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Old 02-02-2015, 09:09 PM
 
3,280 posts, read 3,306,567 times
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Schools ruin reading for kids. Make them do boring and stressful graded stuff. The hate continues in life from age 12 until age 65.
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Old 02-02-2015, 11:12 PM
 
2,409 posts, read 2,355,339 times
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Quote:
Originally Posted by blktoptrvl View Post
I suggest that they go get a copy of "Windows for Dummies" or the "Idiots guide to Window." (This really extends to almost any subject and not just computers.) "Read the book, and if there is anything you don't understand call me and I will explain it to you."
I'm glad you brought up this problem. On my job, this is exactly the way I'm asked to learn things. I'm given a project with a few resources and asked to dig into the materials and come up with specific questions. No hand-holding happens on the job. I find this hard to do sometimes, especially when I'm totally clueless about a certain topic, but it actually forces me to use my brain power and helps me learn and retain much better.

Come to think of it, this is probably why I get paid as much as I do. People too often go for instant gratification and don't bother to invest in anything, the result of which is the inability to develop their mental and physical capacity further.

Be glad that you are able to invest in delayed gratification. This quality will take you far in life.
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Old 02-02-2015, 11:15 PM
 
7,875 posts, read 6,695,764 times
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Quote:
Originally Posted by blktoptrvl View Post
This is partially a rant, but also an honest question. How do you get people to learn to help themselves?

There are many discussions here on CD about what makes people smart or dumb; successful or failures. Usually people try to relate this question to the all encompassing CD catch alls of "liberal or conservative", the equally condescending "rich or poor", and who can forget the other CD favorite "Black or White." I think it crosses all these classes and comes down to one thing. Those who read vs. those who do not.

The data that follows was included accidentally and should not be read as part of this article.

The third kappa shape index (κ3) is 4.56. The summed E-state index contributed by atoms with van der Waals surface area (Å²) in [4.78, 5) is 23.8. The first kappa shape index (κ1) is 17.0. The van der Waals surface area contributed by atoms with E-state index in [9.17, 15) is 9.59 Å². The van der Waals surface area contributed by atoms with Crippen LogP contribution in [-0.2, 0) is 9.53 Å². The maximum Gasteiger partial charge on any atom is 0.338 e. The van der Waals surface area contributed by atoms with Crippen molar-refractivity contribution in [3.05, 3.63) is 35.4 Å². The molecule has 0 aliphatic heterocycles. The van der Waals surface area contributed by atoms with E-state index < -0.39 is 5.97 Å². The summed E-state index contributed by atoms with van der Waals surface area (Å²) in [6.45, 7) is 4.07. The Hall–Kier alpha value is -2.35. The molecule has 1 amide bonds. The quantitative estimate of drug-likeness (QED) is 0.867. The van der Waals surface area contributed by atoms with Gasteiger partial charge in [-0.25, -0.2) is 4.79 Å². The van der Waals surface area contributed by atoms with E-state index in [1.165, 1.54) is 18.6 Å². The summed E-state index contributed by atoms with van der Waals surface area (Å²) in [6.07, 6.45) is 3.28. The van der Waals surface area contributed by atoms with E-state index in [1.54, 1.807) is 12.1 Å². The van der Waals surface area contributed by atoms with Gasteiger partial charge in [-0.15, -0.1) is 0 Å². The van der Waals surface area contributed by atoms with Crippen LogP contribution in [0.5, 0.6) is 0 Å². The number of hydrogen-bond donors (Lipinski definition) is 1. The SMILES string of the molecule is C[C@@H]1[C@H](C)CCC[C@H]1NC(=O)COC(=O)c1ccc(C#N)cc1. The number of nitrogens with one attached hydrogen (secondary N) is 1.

As a person in the community who is known to be a computer professional, I get calls from friends (and friends of friends) who ask for help solving some problem on their computer. Most of the time it should be a simple 5 minute Q&A and they should be on their way. For Example, trying to get someone to do a print screen, paste it to paint, and send it to me. More and more, I find that it takes hours for me to explain these simple things because they don't know what "print screen means", they don't know how to paste into a document, and they don't know how to save to another folder - or find the saved file from the mail attachment dialog. I usually have to give in and go fix the problem for them, or send them to the local geek squad if they are located too far away.

I tell most of these folks that the problems they are having are happening because they do not know how to use their computer and that they need to take time to learn them better. I suggest that they go get a copy of "Windows for Dummies" or the "Idiots guide to Window." (This really extends to almost any subject and not just computers.) "Read the book, and if there is anything you don't understand call me and I will explain it to you."

I tell them that they would be able to solve their problems on their own - or that it would just take a few minutes on the phone for me to explain things if they would just learn the basics -- if they just get and read these books. But A few months later, they will call again with the same or a similar problem. When I ask them if they got a copy of the book I suggested, "what book" is usually the answer. This will repeat over and over until either they get frustrated with me telling them to read, or I tell them "Sorry, I can't help you with that."